Meditation adapts the brain to respond better to feedback
In a new study in the Journal of Cognitive, Affective & Behavioral Neuroscience researchers from the University of Surrey have discovered a link between meditation and how individuals respond to feedback.
Paul Knytl, lead author and PhD candidate in psychology at the University of Surrey, said: “Humans have been meditating for over 2000 years, but the neural mechanisms of this practice are still relatively unknown. These findings demonstrate that, on a deep level, meditators respond to feedback in a more even-handed way than non-meditators, which may help to explain some of the psychological benefits they experience from the practice.”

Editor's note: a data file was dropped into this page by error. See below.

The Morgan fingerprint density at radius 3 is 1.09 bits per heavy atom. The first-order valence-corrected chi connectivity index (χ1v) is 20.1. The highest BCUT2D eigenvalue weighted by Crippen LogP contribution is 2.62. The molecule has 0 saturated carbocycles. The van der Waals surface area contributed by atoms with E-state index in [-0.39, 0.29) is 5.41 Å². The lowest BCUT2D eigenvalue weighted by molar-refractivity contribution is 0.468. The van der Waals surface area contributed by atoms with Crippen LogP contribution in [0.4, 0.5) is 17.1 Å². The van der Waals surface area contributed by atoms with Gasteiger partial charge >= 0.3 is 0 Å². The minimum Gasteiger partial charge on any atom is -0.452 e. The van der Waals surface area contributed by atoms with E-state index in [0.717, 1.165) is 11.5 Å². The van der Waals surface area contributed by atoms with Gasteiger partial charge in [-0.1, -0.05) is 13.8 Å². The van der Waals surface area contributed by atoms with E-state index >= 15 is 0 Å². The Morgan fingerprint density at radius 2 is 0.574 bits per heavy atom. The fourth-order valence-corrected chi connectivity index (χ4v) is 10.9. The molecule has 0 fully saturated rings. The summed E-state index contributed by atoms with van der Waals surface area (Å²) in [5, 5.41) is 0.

Bertram Opitz, Professor in Neuroimaging and Cognitive Neuroscience at the University of Surrey, said: “Meditation is a powerful tool for the body and the mind; it can reduce stress and improve immune function. What we have found is that it can also impact on how we receive feedback, i.e. if we quickly learn from our mistakes or if we need to keep making them before we find the right answer. “If it is the latter this can impact how individuals perform in the workplace or classroom. Such individuals may benefit from meditation to increase their productivity or prevent them from falling behind in their studies.”